The first question most people will ask you when you tell them you have a new PC monitor is: What size and resolution is it?
For PC gamers whose noses are 50cm from the screen when they play, however, size is not first prize.
Refresh rate, response time, and G-Sync support are much higher on the priority list.
This is highlighted perfectly by Acer’s Predator XB1 gaming monitor range – which includes a 24-inch model which Acer South Africa provided to MyBroadband for testing.
Position the screen
The XB1 24-inch model has a 1,920 x 1,080 resolution over a – you guessed it – 24-inch TN panel with LED backlighting.
When setting up the display the first thing you notice is all the specs listed on the box, including the one which states this is the official display of the Intel Extreme Masters gaming tournament.
Other specifications include:
- 144Hz refresh rate (overclockable to 180Hz)
- 1ms response time
- Nvidia G-Sync support
- 350 nit brightness
That last line references the stand which comes with the display, and it is worth a few words.
All parts clip together smoothly, and there is only one screw at the base which must be tightened to keep all elements in place.
The display can then be turned and tilted, and raised and lowered with ease – allowing me to position it at exactly the right height for gaming.
The photos below show the adjustments in action. Unfortunately, the smoothness with which you can move the monitor is not captured in mere images.
Following the stand adjustments, it was time to game.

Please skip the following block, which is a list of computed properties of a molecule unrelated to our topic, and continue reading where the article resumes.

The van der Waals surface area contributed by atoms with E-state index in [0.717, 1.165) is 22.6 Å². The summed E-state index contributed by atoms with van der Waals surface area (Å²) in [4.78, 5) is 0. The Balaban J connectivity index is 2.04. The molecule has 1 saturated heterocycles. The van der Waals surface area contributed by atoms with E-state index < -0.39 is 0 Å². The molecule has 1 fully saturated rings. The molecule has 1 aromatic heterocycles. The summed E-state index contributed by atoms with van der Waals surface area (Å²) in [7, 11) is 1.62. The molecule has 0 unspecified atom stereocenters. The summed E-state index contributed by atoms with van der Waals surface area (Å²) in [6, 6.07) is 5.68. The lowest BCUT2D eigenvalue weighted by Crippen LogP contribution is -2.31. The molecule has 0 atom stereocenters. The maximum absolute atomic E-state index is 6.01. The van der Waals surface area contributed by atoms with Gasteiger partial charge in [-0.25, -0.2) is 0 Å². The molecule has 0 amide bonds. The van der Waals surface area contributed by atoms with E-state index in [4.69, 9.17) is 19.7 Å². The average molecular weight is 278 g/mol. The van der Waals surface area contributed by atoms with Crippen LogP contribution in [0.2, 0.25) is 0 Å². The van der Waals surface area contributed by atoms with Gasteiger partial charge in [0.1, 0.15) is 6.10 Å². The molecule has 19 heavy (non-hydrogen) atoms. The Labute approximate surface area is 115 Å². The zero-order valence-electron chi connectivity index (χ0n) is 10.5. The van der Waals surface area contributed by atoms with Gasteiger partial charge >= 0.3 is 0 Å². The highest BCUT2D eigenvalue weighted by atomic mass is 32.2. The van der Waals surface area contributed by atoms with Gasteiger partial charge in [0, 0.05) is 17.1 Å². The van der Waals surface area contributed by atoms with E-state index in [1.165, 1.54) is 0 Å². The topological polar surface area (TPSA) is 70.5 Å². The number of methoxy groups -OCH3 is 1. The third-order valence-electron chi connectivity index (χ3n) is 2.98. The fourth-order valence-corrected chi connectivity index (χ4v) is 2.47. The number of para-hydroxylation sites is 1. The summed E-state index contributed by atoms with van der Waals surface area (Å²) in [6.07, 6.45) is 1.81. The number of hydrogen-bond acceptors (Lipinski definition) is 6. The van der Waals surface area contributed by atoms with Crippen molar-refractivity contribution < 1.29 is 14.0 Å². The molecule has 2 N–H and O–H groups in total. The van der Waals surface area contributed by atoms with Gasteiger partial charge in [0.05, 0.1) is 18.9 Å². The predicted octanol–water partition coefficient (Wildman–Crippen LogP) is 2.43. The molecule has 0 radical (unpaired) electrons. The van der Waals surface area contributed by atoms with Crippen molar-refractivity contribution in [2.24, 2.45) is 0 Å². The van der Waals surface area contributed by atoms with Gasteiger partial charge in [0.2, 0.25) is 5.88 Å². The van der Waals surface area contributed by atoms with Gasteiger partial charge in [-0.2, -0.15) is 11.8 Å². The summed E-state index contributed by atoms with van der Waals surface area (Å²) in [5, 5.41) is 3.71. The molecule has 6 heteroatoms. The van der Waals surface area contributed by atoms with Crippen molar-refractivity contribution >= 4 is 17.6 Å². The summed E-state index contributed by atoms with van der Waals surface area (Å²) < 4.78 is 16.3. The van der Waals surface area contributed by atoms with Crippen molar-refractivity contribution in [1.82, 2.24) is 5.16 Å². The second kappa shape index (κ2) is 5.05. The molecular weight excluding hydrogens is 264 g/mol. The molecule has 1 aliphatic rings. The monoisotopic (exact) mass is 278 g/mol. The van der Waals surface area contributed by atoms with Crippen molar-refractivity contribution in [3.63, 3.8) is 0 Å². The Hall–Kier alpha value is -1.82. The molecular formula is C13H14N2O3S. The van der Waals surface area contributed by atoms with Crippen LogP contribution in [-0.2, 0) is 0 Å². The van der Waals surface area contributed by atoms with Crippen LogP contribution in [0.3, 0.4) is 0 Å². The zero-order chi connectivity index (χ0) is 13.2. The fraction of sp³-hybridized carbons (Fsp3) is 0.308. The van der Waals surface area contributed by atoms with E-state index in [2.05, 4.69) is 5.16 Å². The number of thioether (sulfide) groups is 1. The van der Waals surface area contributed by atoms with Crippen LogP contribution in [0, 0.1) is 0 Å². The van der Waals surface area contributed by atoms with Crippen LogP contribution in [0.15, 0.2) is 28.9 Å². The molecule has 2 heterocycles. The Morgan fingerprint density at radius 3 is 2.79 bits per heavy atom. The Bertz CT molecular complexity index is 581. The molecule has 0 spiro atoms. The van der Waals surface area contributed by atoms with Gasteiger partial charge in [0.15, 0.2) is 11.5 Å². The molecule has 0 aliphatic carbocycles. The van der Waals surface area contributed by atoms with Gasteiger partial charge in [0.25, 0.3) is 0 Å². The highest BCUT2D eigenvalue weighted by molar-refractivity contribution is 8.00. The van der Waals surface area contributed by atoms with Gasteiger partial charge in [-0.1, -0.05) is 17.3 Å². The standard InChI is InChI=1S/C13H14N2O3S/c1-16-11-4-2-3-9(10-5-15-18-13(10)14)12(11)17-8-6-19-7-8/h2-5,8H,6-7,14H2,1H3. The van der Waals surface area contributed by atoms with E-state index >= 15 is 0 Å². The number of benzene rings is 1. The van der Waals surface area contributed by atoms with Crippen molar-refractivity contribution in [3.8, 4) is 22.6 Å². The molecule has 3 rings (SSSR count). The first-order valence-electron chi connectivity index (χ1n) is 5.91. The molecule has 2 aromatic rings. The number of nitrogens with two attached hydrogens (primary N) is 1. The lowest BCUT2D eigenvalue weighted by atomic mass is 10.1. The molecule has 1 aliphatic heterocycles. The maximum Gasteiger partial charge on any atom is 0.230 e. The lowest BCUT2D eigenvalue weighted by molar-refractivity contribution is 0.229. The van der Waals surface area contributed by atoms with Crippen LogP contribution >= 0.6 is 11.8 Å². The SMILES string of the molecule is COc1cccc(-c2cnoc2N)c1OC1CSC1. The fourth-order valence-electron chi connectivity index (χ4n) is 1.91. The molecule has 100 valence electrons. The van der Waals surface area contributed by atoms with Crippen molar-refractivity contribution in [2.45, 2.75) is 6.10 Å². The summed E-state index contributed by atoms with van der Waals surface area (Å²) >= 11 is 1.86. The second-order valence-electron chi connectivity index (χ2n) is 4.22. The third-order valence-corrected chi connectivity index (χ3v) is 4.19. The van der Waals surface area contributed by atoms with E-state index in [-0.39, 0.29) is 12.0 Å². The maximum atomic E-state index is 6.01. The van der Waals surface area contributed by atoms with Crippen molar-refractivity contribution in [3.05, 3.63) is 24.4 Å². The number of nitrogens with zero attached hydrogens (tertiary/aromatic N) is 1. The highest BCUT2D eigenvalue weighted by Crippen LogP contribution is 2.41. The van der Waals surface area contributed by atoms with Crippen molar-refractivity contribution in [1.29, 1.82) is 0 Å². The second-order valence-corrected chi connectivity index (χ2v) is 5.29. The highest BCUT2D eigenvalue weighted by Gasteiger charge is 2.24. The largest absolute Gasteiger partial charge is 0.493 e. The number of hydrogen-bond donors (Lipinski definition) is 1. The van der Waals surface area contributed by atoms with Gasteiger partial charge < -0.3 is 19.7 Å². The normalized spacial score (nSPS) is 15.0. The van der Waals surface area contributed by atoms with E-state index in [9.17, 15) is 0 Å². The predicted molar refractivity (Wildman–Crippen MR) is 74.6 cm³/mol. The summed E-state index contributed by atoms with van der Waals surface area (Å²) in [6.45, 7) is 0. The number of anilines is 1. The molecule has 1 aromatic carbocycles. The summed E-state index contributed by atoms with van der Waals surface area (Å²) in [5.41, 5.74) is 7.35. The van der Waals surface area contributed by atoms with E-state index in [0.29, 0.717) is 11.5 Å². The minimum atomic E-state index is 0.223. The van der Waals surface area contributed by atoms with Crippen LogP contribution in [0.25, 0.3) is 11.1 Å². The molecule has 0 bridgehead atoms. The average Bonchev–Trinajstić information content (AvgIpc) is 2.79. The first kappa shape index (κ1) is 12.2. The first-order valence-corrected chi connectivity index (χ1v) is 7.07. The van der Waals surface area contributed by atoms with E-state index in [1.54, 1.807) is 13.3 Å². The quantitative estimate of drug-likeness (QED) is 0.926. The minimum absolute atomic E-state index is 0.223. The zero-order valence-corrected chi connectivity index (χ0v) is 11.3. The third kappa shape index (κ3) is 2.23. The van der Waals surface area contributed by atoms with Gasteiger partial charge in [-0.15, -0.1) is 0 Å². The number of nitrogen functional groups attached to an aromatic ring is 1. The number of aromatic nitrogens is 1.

I used a DisplayPort cable to connect the monitor to my gaming PC. An HDMI port is also included with the display.
The colour settings out of the box were good, and all that was required was to set the monitor’s refresh rate to 144Hz in Windows for maximum speed.
After the customary “dragging Window around” test was done to ensure the refresh rate was active, the choice of game was simple: Doom.
With fast action and colourful scenery (and alien body explosions), it tested the abilities of the monitor nicely.
As I have no friends, organising a quick match in Counter-Strike was not on the cards, but the bots did look crisps as they flitted around the screen dodging what was to come.
Of course, an explanation is no match for seeing it in person – and I encourage you to keep an eye out for any store demo models on display, as they are worth taking a look at.
It looks good
Of course, the monitor must also look good as a piece of hardware – otherwise, it has no place in a gaming setup.
Colour-coding is essential, and fortunately, my red-and-black gaming PC was perfectly matched by the red-and-black design of the Predator XB1.
As shown in the photo below, the monitor’s aesthetics definitely enhance the image of amazingness that is my rig is trying to portray. (Minus the blue gaming mouse which snuck into the shot.)
In summary: the Predator XB1 looks good, runs well, and leaves gamers with no room for excuses when they perish at the hands of friends in a Friday night LAN.